Plea bargain provision to never do interviews broken
Friday night, November 26, 2004, the ABC Television newsmagazine, 20/20, broadcast a one-hour attack on the character, the life and the judgment of hate crime victim, Matthew Shepard. The show was a journalistic disaster which could ultimately land the producers in front of a judge for conspiracy and contempt of court.
The show was built around first time interviews with the admitted killers, Russell Henderson and Aaron McKinney. The show is a case study in irresponsible journalism. It is hard to recall any previous news magazine program with such a high level of blatant distortions, obvious conflicts of fact and so many unsubstantiated conclusions.
Why ABC didn’t simply pull the show is a question worthy of serious debate in the days to come.
At one point, Henderson twice, in response to repeated questions, says he never touched Shepard and that he never hit him. That was all done by the other guy, he said. All he did, he admits, was tie Matthew Shepard to a fence. No emphasis is given to the fact that this man, Russell Henderson, tied a brutally beaten and bleeding Matthew Shepard to a fence and that he drove away leaving him so disfigured and pummeled that he lived for less than a week.
Like so many, these statements reveal how Henderson has reduced the humanity of his victim to a level where, in his mind, Matthew Shepard isn’t even a real person.
The newsmagazine’s most serious breech of journalistic integrity comes with allegations regarding Shepard’s HIV status. Their source is an oversexed limousine driver. For ABC News to allow such statements to air, with absolutely no substantiation, is a moral outrage.
Matthew Shepard wasn’t a criminal. Matthew Shepard was the victim of a hate crime and he was beaten to the point that he died. In life or death, Matthew Shepard has done nothing to deny him the right to be respected.
Should they choose, the Shepard family has some very formidable tools for dishing out some real serious retaliation. One is called criminal conspiracy. Another is contempt of court.
Five years ago as the murder trial began, prosecutors indicated they would seek the death penalty for Aaron McKinney. In exchange for not seeking the death penalty, McKinney was sentenced to life imprisonment in a plea bargain which contained several provisions. One is a pledge Aaron McKinney would never discuss the case, ever, with the media.
Friday night, when ABC aired the McKinney interview, they breached the conditions of the plea bargain. The agreement which caused prosecutors to not seek the death penalty is now broken.
The killers might believe they had nothing to lose by doing
interviews. ABC News, on the other hand, could lose a lot. Should it be alleged that ABC News conspired with McKinney to secure, promote and air these interviews, the stakes will change dramatically.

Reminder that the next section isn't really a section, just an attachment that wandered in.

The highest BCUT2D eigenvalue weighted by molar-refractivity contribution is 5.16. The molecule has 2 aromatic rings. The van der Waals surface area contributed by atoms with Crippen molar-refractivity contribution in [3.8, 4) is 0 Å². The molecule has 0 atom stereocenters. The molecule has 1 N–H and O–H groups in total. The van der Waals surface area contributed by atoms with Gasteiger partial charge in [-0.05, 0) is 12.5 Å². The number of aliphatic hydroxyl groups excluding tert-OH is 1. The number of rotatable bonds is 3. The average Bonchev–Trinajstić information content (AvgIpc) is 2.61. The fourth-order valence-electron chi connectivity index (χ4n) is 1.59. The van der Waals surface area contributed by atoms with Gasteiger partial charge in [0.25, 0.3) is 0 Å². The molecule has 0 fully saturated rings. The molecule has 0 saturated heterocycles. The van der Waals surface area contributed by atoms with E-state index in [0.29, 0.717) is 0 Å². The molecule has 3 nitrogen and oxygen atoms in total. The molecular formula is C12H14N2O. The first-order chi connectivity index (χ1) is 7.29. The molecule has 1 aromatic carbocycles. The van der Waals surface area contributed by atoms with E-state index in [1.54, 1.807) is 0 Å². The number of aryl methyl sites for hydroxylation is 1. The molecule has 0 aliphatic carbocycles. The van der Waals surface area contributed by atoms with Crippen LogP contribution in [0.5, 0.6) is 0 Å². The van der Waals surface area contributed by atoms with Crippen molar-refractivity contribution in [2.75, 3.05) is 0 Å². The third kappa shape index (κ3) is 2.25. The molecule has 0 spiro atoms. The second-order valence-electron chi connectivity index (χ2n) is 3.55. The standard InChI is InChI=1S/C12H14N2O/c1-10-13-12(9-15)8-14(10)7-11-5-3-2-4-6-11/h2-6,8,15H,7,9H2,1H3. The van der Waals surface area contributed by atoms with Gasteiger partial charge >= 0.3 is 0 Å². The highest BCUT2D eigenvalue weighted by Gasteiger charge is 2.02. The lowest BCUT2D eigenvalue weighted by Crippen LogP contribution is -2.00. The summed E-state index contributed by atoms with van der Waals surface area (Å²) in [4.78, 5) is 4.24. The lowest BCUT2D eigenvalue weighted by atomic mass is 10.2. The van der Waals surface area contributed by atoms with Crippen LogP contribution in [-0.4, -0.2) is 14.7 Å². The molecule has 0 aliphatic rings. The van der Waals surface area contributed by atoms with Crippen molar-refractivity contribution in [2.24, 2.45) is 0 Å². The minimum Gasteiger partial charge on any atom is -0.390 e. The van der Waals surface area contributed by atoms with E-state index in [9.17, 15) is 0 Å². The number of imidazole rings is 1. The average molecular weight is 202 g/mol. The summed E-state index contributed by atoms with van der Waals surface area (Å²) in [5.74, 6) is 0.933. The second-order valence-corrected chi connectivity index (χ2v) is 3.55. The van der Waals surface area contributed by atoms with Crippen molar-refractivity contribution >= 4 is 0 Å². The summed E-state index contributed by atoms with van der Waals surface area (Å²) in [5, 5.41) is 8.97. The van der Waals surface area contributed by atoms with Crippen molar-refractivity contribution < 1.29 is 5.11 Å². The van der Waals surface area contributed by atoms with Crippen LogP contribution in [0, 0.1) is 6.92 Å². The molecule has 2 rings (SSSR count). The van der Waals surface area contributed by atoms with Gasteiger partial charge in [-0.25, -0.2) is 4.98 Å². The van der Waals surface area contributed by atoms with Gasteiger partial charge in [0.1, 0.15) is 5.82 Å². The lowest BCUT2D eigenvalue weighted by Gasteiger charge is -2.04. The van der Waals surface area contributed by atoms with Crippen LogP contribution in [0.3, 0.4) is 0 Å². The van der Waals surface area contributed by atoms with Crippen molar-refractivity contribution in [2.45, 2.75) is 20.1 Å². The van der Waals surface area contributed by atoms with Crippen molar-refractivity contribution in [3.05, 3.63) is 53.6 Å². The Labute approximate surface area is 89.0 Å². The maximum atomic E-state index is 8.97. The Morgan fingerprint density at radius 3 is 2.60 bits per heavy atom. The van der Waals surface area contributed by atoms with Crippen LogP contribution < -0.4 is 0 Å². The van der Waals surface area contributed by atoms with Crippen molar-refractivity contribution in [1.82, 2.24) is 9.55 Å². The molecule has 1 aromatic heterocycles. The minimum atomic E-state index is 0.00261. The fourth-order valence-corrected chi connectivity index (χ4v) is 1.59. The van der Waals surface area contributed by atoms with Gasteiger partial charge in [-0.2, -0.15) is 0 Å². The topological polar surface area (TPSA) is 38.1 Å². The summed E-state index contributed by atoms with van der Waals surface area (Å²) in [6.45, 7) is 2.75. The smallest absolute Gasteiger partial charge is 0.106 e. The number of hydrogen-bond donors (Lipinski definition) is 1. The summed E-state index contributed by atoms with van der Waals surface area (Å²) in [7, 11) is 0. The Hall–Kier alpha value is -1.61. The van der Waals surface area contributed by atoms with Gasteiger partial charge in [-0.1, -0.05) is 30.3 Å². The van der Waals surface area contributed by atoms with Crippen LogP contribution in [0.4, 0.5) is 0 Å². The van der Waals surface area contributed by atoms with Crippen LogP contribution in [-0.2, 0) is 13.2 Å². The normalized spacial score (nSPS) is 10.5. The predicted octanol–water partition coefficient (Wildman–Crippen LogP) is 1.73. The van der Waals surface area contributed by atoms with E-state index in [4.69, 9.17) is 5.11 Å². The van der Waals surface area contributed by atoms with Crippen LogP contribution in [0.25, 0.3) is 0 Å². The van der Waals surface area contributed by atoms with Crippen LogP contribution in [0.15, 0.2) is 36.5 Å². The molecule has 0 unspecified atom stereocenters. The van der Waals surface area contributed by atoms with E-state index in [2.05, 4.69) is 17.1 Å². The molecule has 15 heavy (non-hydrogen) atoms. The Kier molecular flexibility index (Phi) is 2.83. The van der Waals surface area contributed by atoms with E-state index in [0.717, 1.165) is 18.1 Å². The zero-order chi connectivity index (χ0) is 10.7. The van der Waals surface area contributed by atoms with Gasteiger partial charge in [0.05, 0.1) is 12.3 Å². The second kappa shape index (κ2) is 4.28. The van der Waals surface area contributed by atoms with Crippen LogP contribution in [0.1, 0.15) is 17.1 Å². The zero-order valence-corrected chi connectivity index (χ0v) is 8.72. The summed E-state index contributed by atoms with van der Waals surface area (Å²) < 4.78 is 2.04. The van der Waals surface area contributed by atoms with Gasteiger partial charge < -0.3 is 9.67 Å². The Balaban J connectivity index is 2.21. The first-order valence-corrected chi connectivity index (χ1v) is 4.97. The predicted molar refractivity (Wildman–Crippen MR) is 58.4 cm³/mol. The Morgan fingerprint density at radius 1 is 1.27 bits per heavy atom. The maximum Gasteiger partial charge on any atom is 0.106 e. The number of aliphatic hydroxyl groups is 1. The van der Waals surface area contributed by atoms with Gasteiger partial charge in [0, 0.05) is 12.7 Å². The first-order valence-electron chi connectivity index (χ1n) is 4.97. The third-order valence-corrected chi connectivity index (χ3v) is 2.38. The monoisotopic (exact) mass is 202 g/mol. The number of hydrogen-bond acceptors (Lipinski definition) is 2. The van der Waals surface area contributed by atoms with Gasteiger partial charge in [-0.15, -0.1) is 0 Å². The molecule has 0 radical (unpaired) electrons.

To encourage violation of the terms of a plea bargain in a murder case, one as highly publicized as this one, could prove highly problematic for the producers of 20/20, the ABC Television Network and its parent corporation, the Walt Disney Company. Also vulnerable would be KKTU in Cheyenne and KTWO, in Casper, Wyoming. Both are ABC network affiliates in Wyoming and are owned by the Equity Broadcasting Corporation.
Six years ago, on Sunday night, October 11, 1998, I helped organize an effort to send messages of hope from San Francisco to Ft. Collins, Colorado, where Matthew Shepard was hospitalized. Working with the hospital staff, messages from over 100 San Franciscans were faxed and then delivered, just before midnight, to Judy Shepard in her son’s hospital room.
To meet an ever increasing level of requests, the hospital had set up a special e-mail address where messages could be sent Matthew Shepard. That same evening, KGO-TV listed the address as part of coverage on their 11 pm newscast. Listing the address set off a deluge of e-mail from Northern California which by morning would number several hundred. As the newscast was airing in San Francisco, Matthew Shepard, the young 21 year old college student died.
One year later, I was honored when Judy Shepard accepted my
invitation, on behalf of the East Bay Pride organization, to speak at the opening event of their 1999 activities.
These activities were reasons I was invited to view and react to the show’s network feed last Friday night. It is important to not forget what happened, not only in Laramie, but also in Northern California six years ago. People reacted because people cared.
Matthew Shepard serves as an important reminder that crimes of hate continue to take place with alarming regularity.
In the wake of this truly horrible television program, it is also
important to remember Matthew Shepard was part of a loving and caring family. His parents are Dennis and Judy Shepard. These parents are a cut above. Their determination and their courage is an inspiration. Today, I am angry because what ABC and 20/20 did was simply wrong.
Every person responsible, both individually and collectively, for the production and airing of last Friday’s 20/20 show owes Dennis and Judy Shepard an apology.
It was a disgrace and it should never been allowed to air.
Further information and news articles appear at the following:
THE ADVOCATE – DAILY HEADLINES
MATTHEW SHEPARD FOUNDATION
GLAAD (the Gay & Lesbian Alliance Against Defamation):
ABC’s HINDSIGHT ON MATTHEW SHEPARD’S MURDER FAR LESS THAN ’20/20′
TRASHING MATTHEW SHEPARD, BY DUNCAN OSBORNE, GAY CITY NEWS
’20/20′ INVESTIGATION CHALLENGES SHEPARD MURDER’S HATE-CRIME LABEL
VIRGINIA HEFFERNAN, NEW YORK TIMES, AS APPEARED IN SF CHRONICLE